Lead generation survey to highlight best and worst customer acquisition practices

The Direct Marketing Association (DMA) is to launch a three-month research project into lead generation to provide the marketing industry's first ever benchmark of customer acquisition practices ahead of the introduction of more stringent data protection legislation.

The DMA is partnering with lead generation firm McDowall to produce the Customer Acquisition Barometer (CAB) to help raise industry standards for collecting consumers’ data ahead of the introduction of the draft EU Data Protection Regulation, aimed at strengthening online privacy.

The CAB will canvas senior marketers at brand owning companies, as well as survey a panel of more than 1,000 UK adult consumers, to assess current trends and critical issues facing the customer acquisition process.

The report will cover how key vertical sectors such as utilities, automotive, finance and travel are acquiring customers through online and offline consumer contact. It will identify trends in acquisition channels, budget allocation, cost-per-acquisition and consumer privacy concerns that are shaping the future of gaining new customers.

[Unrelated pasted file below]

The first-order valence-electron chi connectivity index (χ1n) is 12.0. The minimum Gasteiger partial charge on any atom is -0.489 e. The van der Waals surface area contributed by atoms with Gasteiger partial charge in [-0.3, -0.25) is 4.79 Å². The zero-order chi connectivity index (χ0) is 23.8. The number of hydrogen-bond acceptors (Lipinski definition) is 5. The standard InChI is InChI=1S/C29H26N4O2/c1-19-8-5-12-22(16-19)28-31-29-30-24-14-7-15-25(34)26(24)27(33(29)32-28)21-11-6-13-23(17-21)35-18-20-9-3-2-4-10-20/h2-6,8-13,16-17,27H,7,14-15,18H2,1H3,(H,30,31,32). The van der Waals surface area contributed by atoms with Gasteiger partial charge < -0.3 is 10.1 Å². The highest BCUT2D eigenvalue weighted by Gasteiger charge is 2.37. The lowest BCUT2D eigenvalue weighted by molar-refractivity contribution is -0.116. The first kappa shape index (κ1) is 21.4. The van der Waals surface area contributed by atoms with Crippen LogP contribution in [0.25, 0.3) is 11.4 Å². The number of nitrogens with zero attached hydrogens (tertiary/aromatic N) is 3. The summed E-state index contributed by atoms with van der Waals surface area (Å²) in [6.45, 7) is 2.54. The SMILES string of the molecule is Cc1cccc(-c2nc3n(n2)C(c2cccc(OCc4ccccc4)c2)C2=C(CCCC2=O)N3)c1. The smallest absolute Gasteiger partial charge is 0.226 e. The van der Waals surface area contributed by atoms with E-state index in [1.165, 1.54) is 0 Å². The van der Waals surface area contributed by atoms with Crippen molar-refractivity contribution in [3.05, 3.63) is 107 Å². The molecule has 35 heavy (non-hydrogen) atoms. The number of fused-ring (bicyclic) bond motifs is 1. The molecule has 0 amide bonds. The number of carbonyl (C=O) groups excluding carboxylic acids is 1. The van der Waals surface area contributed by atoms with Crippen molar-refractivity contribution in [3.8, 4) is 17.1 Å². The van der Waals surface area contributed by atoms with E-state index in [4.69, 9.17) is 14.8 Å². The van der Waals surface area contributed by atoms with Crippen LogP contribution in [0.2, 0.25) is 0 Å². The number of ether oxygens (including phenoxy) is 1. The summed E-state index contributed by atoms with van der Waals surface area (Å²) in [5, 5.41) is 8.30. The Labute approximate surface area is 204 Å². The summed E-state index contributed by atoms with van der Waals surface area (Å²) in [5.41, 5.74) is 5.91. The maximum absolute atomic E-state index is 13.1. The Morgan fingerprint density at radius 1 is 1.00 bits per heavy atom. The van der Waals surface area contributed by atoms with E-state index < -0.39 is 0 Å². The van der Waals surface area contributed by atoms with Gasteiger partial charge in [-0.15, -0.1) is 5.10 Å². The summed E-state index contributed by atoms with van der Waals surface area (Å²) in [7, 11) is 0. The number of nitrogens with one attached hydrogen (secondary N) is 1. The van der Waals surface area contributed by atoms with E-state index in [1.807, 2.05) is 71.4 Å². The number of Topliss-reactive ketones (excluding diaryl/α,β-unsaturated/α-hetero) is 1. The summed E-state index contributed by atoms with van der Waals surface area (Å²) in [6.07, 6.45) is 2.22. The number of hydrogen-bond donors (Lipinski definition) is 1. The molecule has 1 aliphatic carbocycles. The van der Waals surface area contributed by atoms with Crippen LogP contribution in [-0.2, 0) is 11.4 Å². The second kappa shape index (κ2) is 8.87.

In the past year, data-driven marketing has been under intense political and media scrutiny for practices including online data collection that is not clearly explained to consumers.

Chris Combemale, executive director of the DMA, said the survey would highlight issues around acquiring new customers as the draft EU Data Protection Regulation "could well usher in a more stringent data protection environment".

He added: "The proliferation of media channels has increased the number of cost effective and legal practices for attracting new customers and with so much choice on how to attract new customers, there are no excuses for approaches that go against best practice, or even break the law."

The findings of the research will be unveiled at a launch event for senior marketers on 27 March in central London next year.

The announcement of the CAB survey launch follows the debut in October of TPS Assured, a certification scheme for telemarketers to recognise companies that comply with privacy regulations and the principles of the Telephone Preference Service (TPS).

Ed Vaizey, the minister for culture, communications and creative industries, attended the launch, saying he hoped the initiative would "help drive up standards" in telemarketing.

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